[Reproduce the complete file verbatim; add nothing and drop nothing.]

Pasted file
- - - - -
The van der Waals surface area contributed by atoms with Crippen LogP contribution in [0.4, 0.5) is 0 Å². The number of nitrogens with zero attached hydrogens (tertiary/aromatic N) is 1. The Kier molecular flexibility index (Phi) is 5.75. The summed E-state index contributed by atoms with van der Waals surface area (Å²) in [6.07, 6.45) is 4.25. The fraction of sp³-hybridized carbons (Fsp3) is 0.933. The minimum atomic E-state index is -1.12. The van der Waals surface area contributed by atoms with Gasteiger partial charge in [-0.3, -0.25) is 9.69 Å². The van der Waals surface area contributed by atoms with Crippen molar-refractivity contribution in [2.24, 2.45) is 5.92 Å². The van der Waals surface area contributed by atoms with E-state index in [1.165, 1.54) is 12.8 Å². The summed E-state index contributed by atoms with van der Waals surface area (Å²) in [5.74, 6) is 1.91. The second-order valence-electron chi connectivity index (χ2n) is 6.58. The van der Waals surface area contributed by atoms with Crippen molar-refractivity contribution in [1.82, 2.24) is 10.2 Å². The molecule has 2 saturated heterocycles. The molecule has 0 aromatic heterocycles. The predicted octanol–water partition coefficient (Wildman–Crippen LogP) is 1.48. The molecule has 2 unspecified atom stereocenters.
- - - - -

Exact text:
The van der Waals surface area contributed by atoms with Crippen LogP contribution in [0.4, 0.5) is 0 Å². The number of nitrogens with zero attached hydrogens (tertiary/aromatic N) is 1. The Kier molecular flexibility index (Phi) is 5.75. The summed E-state index contributed by atoms with van der Waals surface area (Å²) in [6.07, 6.45) is 4.25. The fraction of sp³-hybridized carbons (Fsp3) is 0.933. The minimum atomic E-state index is -1.12. The van der Waals surface area contributed by atoms with Gasteiger partial charge in [-0.3, -0.25) is 9.69 Å². The van der Waals surface area contributed by atoms with Crippen molar-refractivity contribution in [2.24, 2.45) is 5.92 Å². The van der Waals surface area contributed by atoms with E-state index in [1.165, 1.54) is 12.8 Å². The summed E-state index contributed by atoms with van der Waals surface area (Å²) in [5.74, 6) is 1.91. The second-order valence-electron chi connectivity index (χ2n) is 6.58. The van der Waals surface area contributed by atoms with Crippen molar-refractivity contribution in [1.82, 2.24) is 10.2 Å². The molecule has 2 saturated heterocycles. The molecule has 0 aromatic heterocycles. The predicted octanol–water partition coefficient (Wildman–Crippen LogP) is 1.48. The molecule has 2 unspecified atom stereocenters.